Newborn piglets are poorly equipped to keep warm immediately after birth as the energy reserves to produce body heat (glycogen stored in the liver) are limited. A combination of factors means that piglets often become chilled: their small size means they lose heat fast, a lack of brown fat means there’s no internal heat source, they have little surface fat and no hair (no insulation) and they’re born wet with birth fluids (further chilling). Piglets are also born with no immunity and can only get this from colostrum soon after birth.

Producers could consider altering routines or rotas to provide cover at farrowing time or discuss with their vet the practicalities of using products to promote farrowing during the daytime, when the stockman can be present.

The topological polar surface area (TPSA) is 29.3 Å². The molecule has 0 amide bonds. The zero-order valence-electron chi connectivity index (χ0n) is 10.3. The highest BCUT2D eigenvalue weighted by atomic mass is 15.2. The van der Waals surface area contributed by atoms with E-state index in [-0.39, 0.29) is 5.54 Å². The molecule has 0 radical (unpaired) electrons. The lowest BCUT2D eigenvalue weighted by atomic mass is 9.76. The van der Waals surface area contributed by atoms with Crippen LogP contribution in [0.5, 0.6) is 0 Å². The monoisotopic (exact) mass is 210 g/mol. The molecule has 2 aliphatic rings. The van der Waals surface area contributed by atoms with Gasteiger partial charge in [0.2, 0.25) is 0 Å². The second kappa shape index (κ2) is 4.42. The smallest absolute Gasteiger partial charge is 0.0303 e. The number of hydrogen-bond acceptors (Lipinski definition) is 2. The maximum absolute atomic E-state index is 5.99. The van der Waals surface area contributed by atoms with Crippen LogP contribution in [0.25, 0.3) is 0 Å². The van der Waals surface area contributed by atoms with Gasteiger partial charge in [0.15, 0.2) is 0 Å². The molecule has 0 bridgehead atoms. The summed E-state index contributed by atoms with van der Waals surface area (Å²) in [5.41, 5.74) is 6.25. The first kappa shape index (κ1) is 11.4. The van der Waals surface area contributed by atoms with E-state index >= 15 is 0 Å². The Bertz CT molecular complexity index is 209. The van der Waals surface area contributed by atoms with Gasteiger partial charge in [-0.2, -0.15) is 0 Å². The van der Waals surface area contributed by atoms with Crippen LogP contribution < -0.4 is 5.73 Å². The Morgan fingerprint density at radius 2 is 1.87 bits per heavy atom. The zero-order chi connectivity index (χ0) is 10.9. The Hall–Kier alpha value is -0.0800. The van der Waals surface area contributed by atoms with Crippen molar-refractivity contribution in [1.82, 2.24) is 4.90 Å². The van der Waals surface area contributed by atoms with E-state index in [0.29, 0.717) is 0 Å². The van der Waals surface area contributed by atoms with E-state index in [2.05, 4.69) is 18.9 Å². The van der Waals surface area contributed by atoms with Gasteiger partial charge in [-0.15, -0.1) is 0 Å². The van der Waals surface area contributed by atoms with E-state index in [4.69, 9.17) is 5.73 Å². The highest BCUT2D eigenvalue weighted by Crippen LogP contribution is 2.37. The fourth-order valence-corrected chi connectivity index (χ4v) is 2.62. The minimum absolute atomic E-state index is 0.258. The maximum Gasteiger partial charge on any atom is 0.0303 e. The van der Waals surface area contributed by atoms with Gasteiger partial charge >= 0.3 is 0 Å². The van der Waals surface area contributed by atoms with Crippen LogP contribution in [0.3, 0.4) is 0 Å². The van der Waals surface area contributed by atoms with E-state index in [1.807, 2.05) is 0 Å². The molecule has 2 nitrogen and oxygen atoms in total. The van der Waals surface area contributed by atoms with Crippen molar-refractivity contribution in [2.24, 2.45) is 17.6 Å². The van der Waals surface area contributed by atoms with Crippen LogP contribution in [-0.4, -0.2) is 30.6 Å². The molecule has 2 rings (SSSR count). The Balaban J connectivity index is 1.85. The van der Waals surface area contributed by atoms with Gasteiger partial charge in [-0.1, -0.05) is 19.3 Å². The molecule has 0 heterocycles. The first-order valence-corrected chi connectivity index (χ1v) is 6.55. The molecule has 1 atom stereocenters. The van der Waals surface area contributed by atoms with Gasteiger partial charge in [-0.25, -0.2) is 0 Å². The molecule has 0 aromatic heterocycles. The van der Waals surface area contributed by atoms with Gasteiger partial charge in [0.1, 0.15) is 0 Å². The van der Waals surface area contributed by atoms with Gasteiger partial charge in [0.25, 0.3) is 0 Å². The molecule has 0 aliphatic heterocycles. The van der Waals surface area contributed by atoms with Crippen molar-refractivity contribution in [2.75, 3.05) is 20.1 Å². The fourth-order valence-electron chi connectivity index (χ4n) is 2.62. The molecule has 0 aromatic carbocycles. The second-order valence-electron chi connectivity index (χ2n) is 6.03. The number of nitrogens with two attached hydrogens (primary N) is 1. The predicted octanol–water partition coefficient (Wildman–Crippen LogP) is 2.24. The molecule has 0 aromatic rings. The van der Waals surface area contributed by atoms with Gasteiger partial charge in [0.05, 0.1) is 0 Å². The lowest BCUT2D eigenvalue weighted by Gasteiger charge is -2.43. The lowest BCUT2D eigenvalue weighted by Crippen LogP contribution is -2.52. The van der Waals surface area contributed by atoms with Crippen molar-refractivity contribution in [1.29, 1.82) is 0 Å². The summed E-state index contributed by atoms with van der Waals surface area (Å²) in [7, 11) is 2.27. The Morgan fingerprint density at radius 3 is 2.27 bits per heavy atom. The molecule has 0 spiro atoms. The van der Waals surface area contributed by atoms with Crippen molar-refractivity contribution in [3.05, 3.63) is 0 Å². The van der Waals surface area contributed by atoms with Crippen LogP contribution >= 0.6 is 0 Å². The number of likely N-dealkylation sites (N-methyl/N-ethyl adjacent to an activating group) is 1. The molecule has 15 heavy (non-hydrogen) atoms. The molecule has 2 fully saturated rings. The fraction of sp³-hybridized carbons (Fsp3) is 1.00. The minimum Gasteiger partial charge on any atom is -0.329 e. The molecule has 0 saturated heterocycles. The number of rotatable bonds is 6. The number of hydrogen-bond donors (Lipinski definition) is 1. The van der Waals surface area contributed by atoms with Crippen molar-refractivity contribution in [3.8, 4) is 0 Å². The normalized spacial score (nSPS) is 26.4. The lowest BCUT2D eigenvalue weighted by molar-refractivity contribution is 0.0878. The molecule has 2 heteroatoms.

Colostrum is the ‘first milk’ and an essential source of energy, nutrients and immunity for the piglet.
It is critical for development of the piglets’ own immune system and optimum lifetime performance. Producers should maximise colostrum intake in the first six hours after birth. Beyond 24 hours is too late as the piglets’ intestines can no longer absorb the large antibodies found in colostrum.

Split suckling, assisted suckling and hand feeding colostrum are all options to help ensure colostrum intake.

For more information: 

Watch the BPEX Regional Producer Events presentations on optimising weaned pig quality

View short video clips from the BPEX Practical Pig App